The Evidence for chronic diseases


The incidence of chronic medical disorders such as diabetes, hypertension, and obesity has steadily increased over the past several decades in reproductive age women. These conditions not only complicate pregnancy health and outcome but also long‐term adult health.


It has been shown that preconception control of pregestational diabetes lowers the risk for congenital anomalies especially congenital heart and neural tube. In 2010, there were approximately 1.9 million new cases of diabetes diagnosed in adults age 20 years or older. Diabetes affects 25.8 million adults in the United States [8]. Of those 20 and older with diabetes, 12.6 million are women. National survey data from 2007 to 2009 indicated that diabetes affected 7.1% of non‐Hispanic whites, 8.4% of Asian Americans, 11.8% of Hispanics, and 12.6% of non‐Hispanic blacks [8].


Preconception counseling for women with diabetes continues to be suboptimal despite the evidence that suggest the importance of adequate control of diabetes in preparation for pregnancy to the benefit of the fetus and the mother. A population based study from North of England investigated the association of preconception counseling with markers of care in women with pregestational diabetes. Preconception counseling was associated with better glycemic control three months preconception (Odd Ratio (OR) 1.91, 95% CI 1.10–3.04) and in the first trimester (OR 2.05, 95% CI 1.39–3.03) and a higher preconception folic acid intake (4.88, 95% CI 3.26–7.30). Adverse pregnancy outcome was less likely in the group of women receiving preconception counseling, 6% compared to 10% [28]. In other trials, proactive counseling in teen girls [29] and women [30] with Type 1 diabetes showed sustained improvement and knowledge about planned pregnancy. These studies are relevant in view of the fact than approximately one half of pregnancies including pregnancies in teens with Type 1 diabetes are unplanned.


The risk for structural congenital abnormalities in women with pregestational diabetes is increased four to eightfold over the background risk for anomalies of 1–2% for the general population [31]. The type of abnormalities associated with diabetes are considered multifactorial in origin and include abnormalities of the central nervous system (CNS) such as NTDs, cardiovascular system as well as genitourinary and limb defects. In 1981, Miller et al. compared the frequency of congenital abnormalities based on hemoglobin A1c (HgbA1c) and determined that for those diabetes with a HgbA1c less than 8.5% the rate of abnormalities was 3.4% compared to 22.4% for those with a HgbA1c above 8.5% [32]. Similarly, Lucas et al. found that the risk for congenital abnormalities was nil with a HgbA1c less than 7%, 14% for those with a HgbA1c between 7.2% and 9.1%, 23% with a HbA1c between 9.2% and 11.1%, and 25% with a HbA1c greater than 11.2% [33]. Hemoglobin A1c reflects the level of hyperglycemia over the past several weeks in the red cells. During embryogenesis, hyperglycemia produces a teratogenic effect through disturbance in the metabolism of inositol, prostaglandins, and reactive oxygen species [34]. This leads to excessive oxygen radicals acting upon susceptible fetal tissues which inhibit prostacyclin [35]. Depression of prostacyclin leads to overproduction of thromboxanes and other prostaglandins which lead to disruption of vascularization of developing embryonic tissues and structural defects.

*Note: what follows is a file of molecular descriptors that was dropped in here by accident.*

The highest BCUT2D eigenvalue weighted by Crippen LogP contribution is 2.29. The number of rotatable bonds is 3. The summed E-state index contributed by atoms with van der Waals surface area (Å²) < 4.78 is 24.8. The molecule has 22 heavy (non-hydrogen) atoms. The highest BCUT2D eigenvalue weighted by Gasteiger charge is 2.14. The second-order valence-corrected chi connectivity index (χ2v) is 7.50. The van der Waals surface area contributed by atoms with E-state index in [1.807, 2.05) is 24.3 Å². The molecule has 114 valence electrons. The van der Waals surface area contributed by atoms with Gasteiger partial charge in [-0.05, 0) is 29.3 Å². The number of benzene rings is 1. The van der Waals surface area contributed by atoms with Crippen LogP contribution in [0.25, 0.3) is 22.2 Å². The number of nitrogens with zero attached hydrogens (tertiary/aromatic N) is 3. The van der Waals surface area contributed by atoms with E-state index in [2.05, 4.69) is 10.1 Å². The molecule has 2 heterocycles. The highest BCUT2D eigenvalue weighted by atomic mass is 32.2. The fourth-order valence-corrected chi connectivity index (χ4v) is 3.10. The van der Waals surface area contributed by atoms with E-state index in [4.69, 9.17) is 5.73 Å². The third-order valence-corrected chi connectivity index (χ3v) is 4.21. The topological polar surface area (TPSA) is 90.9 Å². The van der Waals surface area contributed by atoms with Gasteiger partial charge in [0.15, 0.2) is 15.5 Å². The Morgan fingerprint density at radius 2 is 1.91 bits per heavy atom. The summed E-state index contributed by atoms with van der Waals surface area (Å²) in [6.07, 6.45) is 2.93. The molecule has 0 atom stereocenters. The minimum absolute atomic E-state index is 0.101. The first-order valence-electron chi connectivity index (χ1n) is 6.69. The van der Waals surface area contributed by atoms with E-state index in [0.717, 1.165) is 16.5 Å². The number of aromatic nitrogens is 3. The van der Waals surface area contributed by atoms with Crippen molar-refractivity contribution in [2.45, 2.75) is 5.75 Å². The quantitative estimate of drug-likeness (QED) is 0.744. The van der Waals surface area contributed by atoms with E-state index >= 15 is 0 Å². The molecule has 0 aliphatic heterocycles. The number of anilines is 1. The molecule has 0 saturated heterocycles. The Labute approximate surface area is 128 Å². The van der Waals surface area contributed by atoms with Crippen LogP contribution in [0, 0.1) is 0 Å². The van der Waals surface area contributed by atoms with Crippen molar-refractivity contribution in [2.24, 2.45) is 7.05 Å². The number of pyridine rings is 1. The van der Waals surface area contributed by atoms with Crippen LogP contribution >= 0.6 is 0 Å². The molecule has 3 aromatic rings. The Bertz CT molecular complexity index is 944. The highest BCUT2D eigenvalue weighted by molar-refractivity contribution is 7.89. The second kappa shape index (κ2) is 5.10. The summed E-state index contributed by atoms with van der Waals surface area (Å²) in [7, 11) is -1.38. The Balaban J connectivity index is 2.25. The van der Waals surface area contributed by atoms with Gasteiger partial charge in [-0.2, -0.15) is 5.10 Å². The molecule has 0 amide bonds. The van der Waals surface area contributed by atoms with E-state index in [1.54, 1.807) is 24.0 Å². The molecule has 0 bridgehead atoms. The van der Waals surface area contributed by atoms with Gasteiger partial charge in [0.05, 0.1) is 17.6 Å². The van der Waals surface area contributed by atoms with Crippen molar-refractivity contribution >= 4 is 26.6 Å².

Euglycemia and normal HbA1c levels for several weeks prior to conception and during early embryogenesis could potentially prevent >100 000 pregnancy losses and birth defects annually in the United States [36]. Preconception care aimed at normalizing the HgBA1c has proven to be beneficial in this regard [37].


Preconception evaluation in pregestational diabetes should focus on tight glycemic control with fasting glucose levels below 100 mg/dl and postprandial glucose levels no greater than 120–140 mg mg/dl. This level of euglycemia should result in normalizing to HbA1c to <6.5%. Emphasis should be placed on following an appropriately diet, focused glucose monitoring with defined goals, exercise, and weight loss prior to conception. Hypoglycemic medications, insulin or oral, should be adjusted to a regimen consistent with the goals of achieving euglycemia along with the life‐style modifications. Insulin management has been the mainstay of management for poorly controlled diabetes but recent years have seen a rise in the use of the oral agents, glucophage, and glyburide. Glyburide has a favorable safety profile, a Pregnancy Category B classification and crosses the placenta in minimal amounts. Glucophage is also a Pregnancy Category B drug and women on this medication for preconception control of diabetes or insulin resistance can be safely continued throughout pregnancy. Glucophage increases insulin sensitivity and is commonly used for women with polycystic ovary syndrome (PCOS) and insulin resistance to improve ovulation for those women undergoing ovulation induction. For women with Type I diabetes subject to unstable blood sugars consideration should be given to preconception management with insulin pump in the motivated patient. In a study comparing those on insulin pump versus conventional insulin injections HbA1c levels were not significantly different, 7.5 vs. 7.6, respectively [38]. However, HbA1c during organogenesis was better (6.9% vs. 8.5%) and neither group experienced pregnancy loss or a major congenital malformation [38, 39].